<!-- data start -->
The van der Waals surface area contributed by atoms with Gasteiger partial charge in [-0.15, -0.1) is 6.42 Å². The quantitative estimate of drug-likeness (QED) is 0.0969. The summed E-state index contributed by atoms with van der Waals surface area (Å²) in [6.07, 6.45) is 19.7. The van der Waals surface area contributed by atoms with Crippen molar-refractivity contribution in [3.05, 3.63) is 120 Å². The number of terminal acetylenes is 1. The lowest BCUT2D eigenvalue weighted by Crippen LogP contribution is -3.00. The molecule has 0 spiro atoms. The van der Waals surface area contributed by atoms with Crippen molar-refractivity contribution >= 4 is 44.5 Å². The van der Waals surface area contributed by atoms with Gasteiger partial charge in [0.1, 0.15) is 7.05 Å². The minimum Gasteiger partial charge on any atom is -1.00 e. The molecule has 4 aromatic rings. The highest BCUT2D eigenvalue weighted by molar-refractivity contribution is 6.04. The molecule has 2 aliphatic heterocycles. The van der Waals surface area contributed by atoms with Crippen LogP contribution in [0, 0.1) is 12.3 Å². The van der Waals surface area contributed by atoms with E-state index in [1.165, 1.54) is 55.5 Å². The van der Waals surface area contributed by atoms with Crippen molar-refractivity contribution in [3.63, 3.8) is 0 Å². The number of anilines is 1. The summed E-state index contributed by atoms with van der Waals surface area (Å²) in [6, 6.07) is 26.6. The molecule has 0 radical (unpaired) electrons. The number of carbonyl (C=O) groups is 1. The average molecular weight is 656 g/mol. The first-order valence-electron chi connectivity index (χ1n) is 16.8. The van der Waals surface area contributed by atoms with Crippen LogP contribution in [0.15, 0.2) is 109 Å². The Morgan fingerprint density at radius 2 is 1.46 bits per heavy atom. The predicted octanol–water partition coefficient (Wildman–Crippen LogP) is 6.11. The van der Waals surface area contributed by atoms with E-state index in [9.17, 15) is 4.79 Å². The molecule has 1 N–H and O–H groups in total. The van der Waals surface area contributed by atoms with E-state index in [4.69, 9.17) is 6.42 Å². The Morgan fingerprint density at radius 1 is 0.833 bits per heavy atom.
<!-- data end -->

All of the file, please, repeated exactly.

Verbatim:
The van der Waals surface area contributed by atoms with Gasteiger partial charge in [-0.15, -0.1) is 6.42 Å². The quantitative estimate of drug-likeness (QED) is 0.0969. The summed E-state index contributed by atoms with van der Waals surface area (Å²) in [6.07, 6.45) is 19.7. The van der Waals surface area contributed by atoms with Crippen molar-refractivity contribution in [3.05, 3.63) is 120 Å². The number of terminal acetylenes is 1. The lowest BCUT2D eigenvalue weighted by Crippen LogP contribution is -3.00. The molecule has 0 spiro atoms. The van der Waals surface area contributed by atoms with Crippen molar-refractivity contribution >= 4 is 44.5 Å². The van der Waals surface area contributed by atoms with Gasteiger partial charge in [0.1, 0.15) is 7.05 Å². The minimum Gasteiger partial charge on any atom is -1.00 e. The molecule has 4 aromatic rings. The highest BCUT2D eigenvalue weighted by molar-refractivity contribution is 6.04. The molecule has 2 aliphatic heterocycles. The van der Waals surface area contributed by atoms with Crippen LogP contribution in [0, 0.1) is 12.3 Å². The van der Waals surface area contributed by atoms with E-state index in [1.165, 1.54) is 55.5 Å². The van der Waals surface area contributed by atoms with Crippen molar-refractivity contribution in [3.63, 3.8) is 0 Å². The number of anilines is 1. The summed E-state index contributed by atoms with van der Waals surface area (Å²) in [6, 6.07) is 26.6. The molecule has 0 radical (unpaired) electrons. The number of carbonyl (C=O) groups is 1. The average molecular weight is 656 g/mol. The first-order valence-electron chi connectivity index (χ1n) is 16.8. The van der Waals surface area contributed by atoms with Crippen LogP contribution in [0.15, 0.2) is 109 Å². The Morgan fingerprint density at radius 2 is 1.46 bits per heavy atom. The predicted octanol–water partition coefficient (Wildman–Crippen LogP) is 6.11. The van der Waals surface area contributed by atoms with E-state index in [9.17, 15) is 4.79 Å². The molecule has 1 N–H and O–H groups in total. The van der Waals surface area contributed by atoms with E-state index in [4.69, 9.17) is 6.42 Å². The Morgan fingerprint density at radius 1 is 0.833 bits per heavy atom.